A Tale of Two Counties


Richmond and Columbia counties have a mostly healthy rivalry. No matter what the subject, the two just can’t help but compare themselves and claim superiority over the other.
Those who love Richmond County cite its eclectic downtown and beautiful Hill area, as well as the convenience of getting where you need to go in no time flat. They love knowing everyone in town (as well as their daddies) and passing Walton Way houses down through generations almost as much as they love wearing their khakis (guys) and Lilly Pulitzer dresses (ladies, obviously) to grab a happy hour cocktail at Sheehan’s.
To Richmond County residents, those who live in ColCo (often doctors whose work brought them here from out of town) are seen as fancy-schmancy, suburb-dwelling snobs who love their crime-free, chain-chicken-joint, better school system existence as much as they love clogging up traffic by driving 10 miles below the speed limit on Washington Road during rush hour.
This debate goes back and forth constantly and, for those without a dog in the hunt, it’s easy to see the good and bad on both sides of the rivalry.
Well, except for one. Unfortunately for Richmond County residents, Columbia County is the clear victor when it comes to Thai restaurants. Despite the growth in the past 10 years of locally owned, trendy restaurants like Tako Sushi, Crums on Central, the Bee’s Knees and Manuel’s Bread Cafe, no one in Richmond County seems to want to open a decent, authentic Thai restaurant.

thai jong

And no, we haven’t forgotten about Thai Jong on Washington Road. It is closed for Masters Week so that it can offer its substantial lawn to vendors, but diners love this small, family owned restaurant the other 51 weeks of the year. Unfortunately, the owners have learned to cook for their customers, which means they offer Chinese as well as Thai cuisine, and don’t offer the most authentic versions of dishes like Pad Thai.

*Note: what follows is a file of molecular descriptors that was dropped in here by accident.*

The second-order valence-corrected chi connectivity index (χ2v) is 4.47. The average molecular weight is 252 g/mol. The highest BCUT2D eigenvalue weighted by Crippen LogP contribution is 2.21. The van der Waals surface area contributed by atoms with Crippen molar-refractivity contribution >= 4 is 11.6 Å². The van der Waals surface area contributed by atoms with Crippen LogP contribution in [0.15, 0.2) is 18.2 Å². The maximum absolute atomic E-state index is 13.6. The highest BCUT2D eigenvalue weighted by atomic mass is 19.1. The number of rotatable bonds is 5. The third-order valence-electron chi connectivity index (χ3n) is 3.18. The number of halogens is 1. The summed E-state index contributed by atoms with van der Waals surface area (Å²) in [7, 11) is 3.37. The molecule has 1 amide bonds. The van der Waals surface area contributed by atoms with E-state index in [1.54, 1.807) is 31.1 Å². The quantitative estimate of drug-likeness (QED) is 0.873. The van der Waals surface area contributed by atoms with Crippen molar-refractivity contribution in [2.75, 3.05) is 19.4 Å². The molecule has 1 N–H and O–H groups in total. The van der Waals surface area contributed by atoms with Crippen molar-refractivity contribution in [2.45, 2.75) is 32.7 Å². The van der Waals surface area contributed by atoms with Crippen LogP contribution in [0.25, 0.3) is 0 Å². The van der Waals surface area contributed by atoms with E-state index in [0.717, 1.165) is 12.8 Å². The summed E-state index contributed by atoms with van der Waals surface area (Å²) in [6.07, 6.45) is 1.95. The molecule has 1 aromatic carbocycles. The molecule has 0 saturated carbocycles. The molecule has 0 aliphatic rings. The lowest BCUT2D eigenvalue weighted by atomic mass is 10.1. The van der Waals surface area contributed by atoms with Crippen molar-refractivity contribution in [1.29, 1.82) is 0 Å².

Which means we who live “in town” are left with no option but to drive way out Washington Road (almost to the Walmart… are you kidding me?) to Thai Kitchen.
Located in the Kroger shopping center, almost hidden from view, this restaurant is nearly as small as its Richmond County counterpart and, likewise, is family owned. It’s worth the 10 or so mile drive, however, because this is as close to the real deal as you’re likely to get in the CSRA when it comes to Thai cuisine.
When you visit, you’ll walk directly into the small dining room and, chances are, an adorable younger member of the family will lead you to your table (take 2-3 steps, turn, sit) and hand you menus. It’s an extensive menu, so here are some suggestions. Skip the wontons or eggrolls and go straight to the Mee Grob appetizer, If they have this crispy fried noodle dish that is both tangy and sweet (and they sometimes don’t), you won’t be sorry you branched out. If they’re out of the Mee Grob, soup is always a good choice.
Don’t know what anything on the entrée menu means, despite the descriptions? Don’t worry: we haven’t been let down yet by the Thai Kitchen crew. We have found, however, that the coconut milk contained in many of the dishes gives a little balance to the hot red curry and even hotter green curry.
Oh, and ask about the doughnuts with peanut dipping sauce: They’re not on the menu, but we hear they’re fantastic.
That only leaves one thing: What Richmond County is going to do about this. Because if there’s one thing residents can’t stand, it’s losing to ColCo.

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